Thursday, December 25, 2014

Christmas and Paris

There are some things that get you thinking.  Like when Z and I went over to visit our friends Phil and Amanda the other night, to see their new place and mostly because we’ve magnetized toward each other as people do who love similar things and for whom life is a similar battle but a similar landscape of meaning nonetheless.  They made the sweetest little home down the street from us and brought us in to this warm, this intelligent, this thoughtful evening with them.  And I thought about how I felt like I was finally in Paris with my Hemingway crew that I’ve always dreamed of.  Because they’re interested in things, like art and writing and poems served with martinis and cheese and jazz.  And it just made me think about how do I want to live and who do I want to be and I hope I’m doing this all right and other things like that.  Big questions, but small. The day to day of making sure you actually live the life you get while you’ve got it.

And today it’s Christmas, and Christmas is always a little bit sad. Z and I were just talking about this, how we always get a little bit sad around the holidays. And I suppose it’s because, well, when we were young, it was such pure unabashed joy and it was before all of the worries and when everything was all right all of the time. Jumping off the roof giggling into the deep fluffy snow and hot chocolate and the warm kitchen and records playing and mom and dad and mittens and knowing that everything was ok. And I guess there’s just something a little bit sad about that. And yet, still, everything’s ok.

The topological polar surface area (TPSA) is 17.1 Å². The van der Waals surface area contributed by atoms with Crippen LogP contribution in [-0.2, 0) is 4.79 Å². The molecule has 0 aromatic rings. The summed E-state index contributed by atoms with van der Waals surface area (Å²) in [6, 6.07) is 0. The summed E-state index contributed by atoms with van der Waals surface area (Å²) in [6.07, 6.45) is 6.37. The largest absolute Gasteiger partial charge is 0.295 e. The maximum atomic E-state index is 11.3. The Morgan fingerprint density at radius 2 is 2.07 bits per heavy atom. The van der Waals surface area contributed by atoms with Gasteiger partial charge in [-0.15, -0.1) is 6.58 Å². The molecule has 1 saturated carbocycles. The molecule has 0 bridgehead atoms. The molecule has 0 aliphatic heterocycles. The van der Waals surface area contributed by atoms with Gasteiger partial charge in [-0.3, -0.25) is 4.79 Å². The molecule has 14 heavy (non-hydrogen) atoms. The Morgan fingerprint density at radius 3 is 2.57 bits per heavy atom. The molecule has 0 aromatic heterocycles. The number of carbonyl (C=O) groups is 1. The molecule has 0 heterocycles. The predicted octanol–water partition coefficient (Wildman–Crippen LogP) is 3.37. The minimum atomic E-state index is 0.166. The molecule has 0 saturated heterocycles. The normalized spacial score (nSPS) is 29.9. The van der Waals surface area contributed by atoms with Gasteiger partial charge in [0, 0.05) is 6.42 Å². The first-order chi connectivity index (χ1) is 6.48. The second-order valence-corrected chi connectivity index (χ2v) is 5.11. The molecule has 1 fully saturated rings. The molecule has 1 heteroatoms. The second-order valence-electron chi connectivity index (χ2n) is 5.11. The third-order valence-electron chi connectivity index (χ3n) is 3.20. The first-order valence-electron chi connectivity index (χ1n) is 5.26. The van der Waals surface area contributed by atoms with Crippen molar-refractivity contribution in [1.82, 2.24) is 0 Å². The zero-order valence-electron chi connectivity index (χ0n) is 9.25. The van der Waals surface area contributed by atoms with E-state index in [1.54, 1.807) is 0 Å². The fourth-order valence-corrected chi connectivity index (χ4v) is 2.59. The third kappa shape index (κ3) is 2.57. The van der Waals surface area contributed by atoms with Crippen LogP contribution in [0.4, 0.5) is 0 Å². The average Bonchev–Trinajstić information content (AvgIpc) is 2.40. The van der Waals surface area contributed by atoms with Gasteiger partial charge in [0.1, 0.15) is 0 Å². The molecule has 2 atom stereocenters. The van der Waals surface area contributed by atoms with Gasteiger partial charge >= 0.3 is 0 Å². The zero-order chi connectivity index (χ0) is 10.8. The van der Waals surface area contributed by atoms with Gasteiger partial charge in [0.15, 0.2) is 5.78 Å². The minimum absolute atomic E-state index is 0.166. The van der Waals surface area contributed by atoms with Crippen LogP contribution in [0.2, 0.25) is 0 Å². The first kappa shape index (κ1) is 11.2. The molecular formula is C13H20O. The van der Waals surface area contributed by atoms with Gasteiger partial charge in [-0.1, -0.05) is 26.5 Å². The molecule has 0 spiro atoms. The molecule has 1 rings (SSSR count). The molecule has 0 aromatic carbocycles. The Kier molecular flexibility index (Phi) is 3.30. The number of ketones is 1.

Now, every day on my way to work, I pass the muddy green hills of the cemetery, expansive and rolling, and lately the graves are bedecked with Christmas trees and poinsettias and sometimes I see people just sitting out there on the hillside together. And I think of Christmas and love and how we last somehow, anyway, even when we don’t, I guess. And it feels important to live with a certain beauty and delicate concern for the things that you love and the things that are special to you. And to make moments here and there with your friends, pretending you’re in Paris.

Sunday, November 30, 2014

Everything That Makes Us Love

There was something so wonderful about this past week, mostly because of friends and how life moves along and all of these beautiful moments. 

Z and I met up the other night at Umami with our friends Chris and Phil and, later, Amanda, and we just ate delicious food, like truffle fries and too tall of burgers, and sat at that round table on the patio laughing and talking and it was so good, just really good to be with these wonderful new friends in this little life here, so far along, link connecting to link, bringing me, bringing me along. 

Then I was nostalgic because that particular Umami used to be a Cobras and Matadors that sprouted up after the first one got so popular and then it got too popular and then it all imploded and now there are no more Cobras and Matadors. But I walked through that restaurant looking around, remembering how many days I’ve lived and how much love there is. 

I made a toast that night, to friends, and also to the fact that Cat Stevens has a new album out. Because I’m so happy about both of those things, especially about the Cat Stevens album. Because he’s my favorite pretty much and reminds me of growing up and experience and loss and bravery and everything about having to go on this long big journey all by yourself and more beautiful things even than that, like the light in the windows and the wind and staying up all night in Chamonix singing along to the Best Of Cat Stevens tape because it was the only tape in that wooden house in the Alps that one summer so long ago with my family.